In the game of cricket
it is often very difficult for umpire
s to judge whether or not a fast moving cricket ball, often travelling in excess of 90 mph
, glanced off the batsmans bat before passing to the waiting gloves of the wicketkeeper
. This difficulty often led to players being given out
when they were not, or staying in when they should have been out, caught behind
Created by Alan Plaskett, the snickometer attempts to enable cricket commentators to say one way or another whether the umpires decision is right or wrong . Essentially it is a highly sensitive microphone that is placed in the batsmans' off stump and connected to an oscilloscope that measures the sound waves of an oncoming ball. When the ball nicks the bat, the oscilliscope trace goes wild, and by analysing the video stream in extreme slow motion alongside this graph, you can see whether of not the noise picked up by the microphone coincides with the ball passing the bat.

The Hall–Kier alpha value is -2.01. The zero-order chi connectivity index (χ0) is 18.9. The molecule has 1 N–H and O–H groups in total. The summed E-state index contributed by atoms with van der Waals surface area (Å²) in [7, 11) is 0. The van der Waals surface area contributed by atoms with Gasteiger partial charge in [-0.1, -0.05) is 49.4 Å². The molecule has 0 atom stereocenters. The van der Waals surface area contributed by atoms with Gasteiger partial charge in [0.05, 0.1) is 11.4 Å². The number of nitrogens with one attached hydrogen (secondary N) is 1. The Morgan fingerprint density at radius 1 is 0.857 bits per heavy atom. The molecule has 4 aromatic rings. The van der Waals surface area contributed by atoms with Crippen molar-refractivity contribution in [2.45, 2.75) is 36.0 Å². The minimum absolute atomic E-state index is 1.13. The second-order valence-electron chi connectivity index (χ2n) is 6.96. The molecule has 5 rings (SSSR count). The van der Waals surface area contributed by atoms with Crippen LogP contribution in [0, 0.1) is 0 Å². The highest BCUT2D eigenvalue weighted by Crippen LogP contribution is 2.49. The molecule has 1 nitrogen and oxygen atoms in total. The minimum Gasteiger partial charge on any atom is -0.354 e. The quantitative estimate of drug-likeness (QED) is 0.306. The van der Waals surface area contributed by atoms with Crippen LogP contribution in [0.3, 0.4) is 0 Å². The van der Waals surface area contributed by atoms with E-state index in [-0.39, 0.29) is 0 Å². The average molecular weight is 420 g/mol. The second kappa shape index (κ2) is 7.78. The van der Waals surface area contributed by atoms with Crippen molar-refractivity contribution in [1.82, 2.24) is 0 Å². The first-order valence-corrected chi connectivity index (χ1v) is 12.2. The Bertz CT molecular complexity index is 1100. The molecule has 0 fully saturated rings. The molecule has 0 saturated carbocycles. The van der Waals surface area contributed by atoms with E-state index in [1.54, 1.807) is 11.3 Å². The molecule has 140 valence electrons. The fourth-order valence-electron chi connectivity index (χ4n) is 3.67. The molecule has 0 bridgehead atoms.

Snickometer technology was first used in 1999 by Channel 4 in the UK where it was hugely popular with cricket fans, was transferred to India, and then onto Kerry Packer's Channel 9 in Australia, where it does seem to be causing a few more problems, with more an more umpires becoming annoyed with what they see as a technology which makes their already hard jobs even more difficult. One of the other downsides to the equipment is that, if it is accidentally left on, it can pick up the 'sledging' comments made by fielders and wicketkeepers in an attempt to put the batsman off his shot.